• Prohibit the practice of secret detention and institute safeguards against torture and other ill-treatment, ensuring that all allegations of torture and other ill-treatment are promptly, independently and thoroughly investigated
  • Ensure that all persons deprived of their liberty receive a fair and public hearing by an independent and impartial court in accordance with international human rights standards, including by having the right to appeal the judgement before a higher court or tribunal
  • Amend any legislation which unduly restricts the rights to freedom of expression, association and assembly, and bring all of its laws into full conformity with international human rights standards
  • Engage with the UN’s human rights bodies and implement their recommendations
  • Accept the request by the Special Rapporteur on torture and other cruel, inhuman or degrading treatment or punishment to visit the UAE in the first half of 2016
  • Allow entry into the UAE of independent human rights organisations, including the co-signatories to this open letter, and commit to implementing their recommendations.

Amnesty International
Arabic Network for Human Rights Information (ANHRI)
English PEN
Gulf Centre for Human Rights (GCHR)
Index on Censorship
International Commission of Jurists
International Service for Human Rights (ISHR)
Lawyers Rights Watch Canada (LRWC)
PEN International

UAE: Repression, torture and Twitter

(Photo illustration: Shutterstock)

(Photo illustration: Shutterstock)

On 3 March 2011 a group of Emirati intellectuals sent a petition to the country’s rulers that politely requested democratic reform and political participation. Authorities have responded by spending the past three years jailing and torturing those who supported the petition. Now citizens are using social media platforms to criticise security services for growing levels of repression with authorities responding in kind by arresting and torturing them.

Since punitive legislation governing use of the internet was passed in November 2012 at least six people have been sent to prison for comments made on Twitter. The latest to be convicted are Khalifa Rabeiah and Othman al-Shehhi who were both sentenced to five years in prison and ordered to pay fines of £81,875 on 10 March for criticising security services on Twitter.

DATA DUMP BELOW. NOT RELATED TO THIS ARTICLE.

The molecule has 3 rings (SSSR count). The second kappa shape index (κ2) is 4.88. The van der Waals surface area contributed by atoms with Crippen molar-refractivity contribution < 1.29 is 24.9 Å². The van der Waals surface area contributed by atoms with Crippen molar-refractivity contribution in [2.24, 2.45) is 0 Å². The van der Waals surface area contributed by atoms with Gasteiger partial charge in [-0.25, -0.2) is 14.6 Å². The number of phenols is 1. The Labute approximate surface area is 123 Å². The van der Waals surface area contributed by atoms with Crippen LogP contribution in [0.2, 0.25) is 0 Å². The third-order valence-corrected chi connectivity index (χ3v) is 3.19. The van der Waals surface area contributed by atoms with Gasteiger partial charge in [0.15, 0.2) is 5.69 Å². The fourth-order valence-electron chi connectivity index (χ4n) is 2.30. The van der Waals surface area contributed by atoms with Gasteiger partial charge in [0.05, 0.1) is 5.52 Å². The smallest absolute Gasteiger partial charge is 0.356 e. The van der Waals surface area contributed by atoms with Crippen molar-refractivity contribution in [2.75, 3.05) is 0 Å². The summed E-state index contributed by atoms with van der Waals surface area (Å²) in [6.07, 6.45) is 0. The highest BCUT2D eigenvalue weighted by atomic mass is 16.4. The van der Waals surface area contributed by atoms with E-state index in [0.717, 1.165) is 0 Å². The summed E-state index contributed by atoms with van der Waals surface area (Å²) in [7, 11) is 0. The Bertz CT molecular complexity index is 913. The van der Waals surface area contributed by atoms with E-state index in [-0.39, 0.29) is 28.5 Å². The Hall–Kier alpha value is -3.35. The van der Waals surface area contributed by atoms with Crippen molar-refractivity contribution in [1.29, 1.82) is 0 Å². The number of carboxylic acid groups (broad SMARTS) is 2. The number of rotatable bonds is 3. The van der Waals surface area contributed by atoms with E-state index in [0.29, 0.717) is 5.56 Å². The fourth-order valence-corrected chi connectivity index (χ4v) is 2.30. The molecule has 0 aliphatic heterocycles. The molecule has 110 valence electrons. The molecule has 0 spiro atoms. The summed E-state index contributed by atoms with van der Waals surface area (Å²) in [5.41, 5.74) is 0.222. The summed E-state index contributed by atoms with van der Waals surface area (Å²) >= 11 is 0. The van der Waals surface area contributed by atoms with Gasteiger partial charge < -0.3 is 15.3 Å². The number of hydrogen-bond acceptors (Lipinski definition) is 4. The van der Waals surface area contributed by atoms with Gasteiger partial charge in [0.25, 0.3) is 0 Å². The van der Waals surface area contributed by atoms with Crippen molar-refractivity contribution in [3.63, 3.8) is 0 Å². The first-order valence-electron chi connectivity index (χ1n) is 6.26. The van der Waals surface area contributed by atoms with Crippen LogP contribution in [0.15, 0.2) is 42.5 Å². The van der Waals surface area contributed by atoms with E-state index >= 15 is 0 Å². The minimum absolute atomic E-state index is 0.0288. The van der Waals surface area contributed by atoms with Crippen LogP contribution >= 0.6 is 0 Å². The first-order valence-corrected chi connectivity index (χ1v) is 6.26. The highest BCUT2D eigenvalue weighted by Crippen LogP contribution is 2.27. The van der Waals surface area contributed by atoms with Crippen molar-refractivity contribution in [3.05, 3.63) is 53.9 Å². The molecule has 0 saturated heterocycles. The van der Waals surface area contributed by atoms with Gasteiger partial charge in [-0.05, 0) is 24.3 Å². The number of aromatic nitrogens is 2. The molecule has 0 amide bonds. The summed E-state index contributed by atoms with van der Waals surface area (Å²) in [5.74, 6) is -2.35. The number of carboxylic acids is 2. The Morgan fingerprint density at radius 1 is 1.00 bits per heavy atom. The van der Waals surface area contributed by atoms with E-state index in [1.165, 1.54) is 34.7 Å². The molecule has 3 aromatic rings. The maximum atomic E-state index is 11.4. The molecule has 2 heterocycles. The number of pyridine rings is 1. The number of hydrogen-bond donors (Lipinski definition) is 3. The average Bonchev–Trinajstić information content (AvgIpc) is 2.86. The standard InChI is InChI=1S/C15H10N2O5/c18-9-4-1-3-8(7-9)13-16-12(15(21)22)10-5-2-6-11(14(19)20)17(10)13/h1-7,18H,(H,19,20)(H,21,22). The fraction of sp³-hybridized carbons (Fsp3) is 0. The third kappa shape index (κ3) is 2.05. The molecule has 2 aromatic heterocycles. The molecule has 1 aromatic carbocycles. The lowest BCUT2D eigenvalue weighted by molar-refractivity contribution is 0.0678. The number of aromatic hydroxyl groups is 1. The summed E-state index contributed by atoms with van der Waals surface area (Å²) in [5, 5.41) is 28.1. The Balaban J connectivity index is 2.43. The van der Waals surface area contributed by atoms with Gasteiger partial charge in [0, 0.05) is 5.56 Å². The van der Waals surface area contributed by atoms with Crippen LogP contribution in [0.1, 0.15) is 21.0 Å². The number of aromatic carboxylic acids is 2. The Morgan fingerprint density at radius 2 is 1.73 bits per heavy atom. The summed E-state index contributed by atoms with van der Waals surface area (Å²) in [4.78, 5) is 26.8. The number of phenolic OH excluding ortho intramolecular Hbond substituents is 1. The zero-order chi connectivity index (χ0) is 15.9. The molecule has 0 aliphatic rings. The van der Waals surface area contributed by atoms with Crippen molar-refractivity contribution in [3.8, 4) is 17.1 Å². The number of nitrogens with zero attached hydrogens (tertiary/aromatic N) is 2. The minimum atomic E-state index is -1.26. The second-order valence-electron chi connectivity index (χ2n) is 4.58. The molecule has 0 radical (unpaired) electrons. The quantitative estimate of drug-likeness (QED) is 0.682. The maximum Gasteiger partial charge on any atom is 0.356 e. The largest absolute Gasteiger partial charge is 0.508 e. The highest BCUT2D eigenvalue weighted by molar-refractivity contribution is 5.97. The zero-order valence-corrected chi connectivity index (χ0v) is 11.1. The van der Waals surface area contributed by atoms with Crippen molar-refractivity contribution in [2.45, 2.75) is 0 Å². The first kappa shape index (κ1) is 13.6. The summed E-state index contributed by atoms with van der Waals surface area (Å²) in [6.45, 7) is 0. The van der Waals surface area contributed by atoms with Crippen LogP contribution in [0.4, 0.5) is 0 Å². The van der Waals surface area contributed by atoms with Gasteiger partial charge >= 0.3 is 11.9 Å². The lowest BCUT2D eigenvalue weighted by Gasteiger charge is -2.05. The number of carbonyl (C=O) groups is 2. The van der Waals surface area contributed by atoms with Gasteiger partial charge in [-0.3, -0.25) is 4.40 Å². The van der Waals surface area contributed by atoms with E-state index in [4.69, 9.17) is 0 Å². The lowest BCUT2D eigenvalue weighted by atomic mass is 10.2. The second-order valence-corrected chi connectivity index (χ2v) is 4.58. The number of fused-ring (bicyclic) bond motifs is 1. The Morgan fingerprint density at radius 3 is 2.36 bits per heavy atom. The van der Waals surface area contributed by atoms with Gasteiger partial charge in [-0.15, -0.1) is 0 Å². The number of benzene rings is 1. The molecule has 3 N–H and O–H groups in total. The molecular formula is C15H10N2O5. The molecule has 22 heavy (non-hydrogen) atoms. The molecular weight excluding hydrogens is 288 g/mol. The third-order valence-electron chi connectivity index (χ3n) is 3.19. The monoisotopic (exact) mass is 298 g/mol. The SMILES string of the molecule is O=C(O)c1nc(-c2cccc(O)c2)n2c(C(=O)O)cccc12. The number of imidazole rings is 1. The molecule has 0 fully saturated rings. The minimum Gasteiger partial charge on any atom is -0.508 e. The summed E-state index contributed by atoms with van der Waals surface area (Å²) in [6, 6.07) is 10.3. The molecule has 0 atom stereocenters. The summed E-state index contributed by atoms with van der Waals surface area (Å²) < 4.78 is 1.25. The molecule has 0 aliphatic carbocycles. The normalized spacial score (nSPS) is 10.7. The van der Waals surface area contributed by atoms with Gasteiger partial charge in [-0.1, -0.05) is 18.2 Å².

The story for these two men has become a predictable one for those who dare to criticise authorities in the United Arab Emirates (UAE). They were arrested on 24 July and spent at least six months detained at an unknown location where they say officers tortured them and denied them access to a lawyer. Their families desperately sought information about the reason for their detention but were told by the attorney general’s office that no warrant had been issued for their arrest, so they could not help.

The only available information about their arrest came from the government-linked television channel, which broadcast a report analysing Rabeiah’s Twitter account. They accused him of sedition based on his use of hashtags that demonstrated support for jailed political prisoners. There is no information detailing the offending comments made by al-Shehhi, although he used the same hashtags as Rabeiah on his account.

Both men are members of al-Islah, an organisation linked with calls for political reform, and used Twitter to show solidarity with jailed members of their colleagues. The hashtag they used most, “Free Emirates”, has been active for the past three years since the authorities began to arrest political activists with a particular focus on members of al-Islah.

As authorities continue to arrest people for comments made on social media this crackdown increasingly resembles a rather frightening incarnation of Whac-A-Mole. Immediately after news was released of these latest convictions hashtags sprang up in support of both men, with Twitter users criticising security services and calling for political prisoners to be released.

It is clear that repression is fuelling dissent and with repression on the rise criticism will only increase in its intensity. These men may be deprived of their means to criticise but their jailing has sparked a wave of renewed anger at security services. Each arrest, every allegation of torture and the conclusion of more political show trials simply serves to make the problem more complicated and unsolvable for authorities.

Even the international community has started to take notice of what is happening in the UAE. Following a country visit in January a United Nations (UN) expert published a report calling for an investigation into torture and described the country’s judiciary as being under the control of the executive. The security services might not be able to arrest the UN representative but it is unlikely she will be allowed to visit again, as is the case for several Human Rights Watch employees who were banned from the country earlier in the year.

Khalifa Rabeiah and Othman al-Shehhi spoke out on Twitter because political activists were being tortured and subjected to unfair trials. In so doing they suffered the same fate, becoming two more names on a lengthening list of political prisoners. It is unclear how this crackdown will conclude but it is increasingly apparent that the threat of imprisonment has failed to prevent people from criticising repression and with each new arrest authorities create many more political opponents.

This article was posted on March 13 2014 at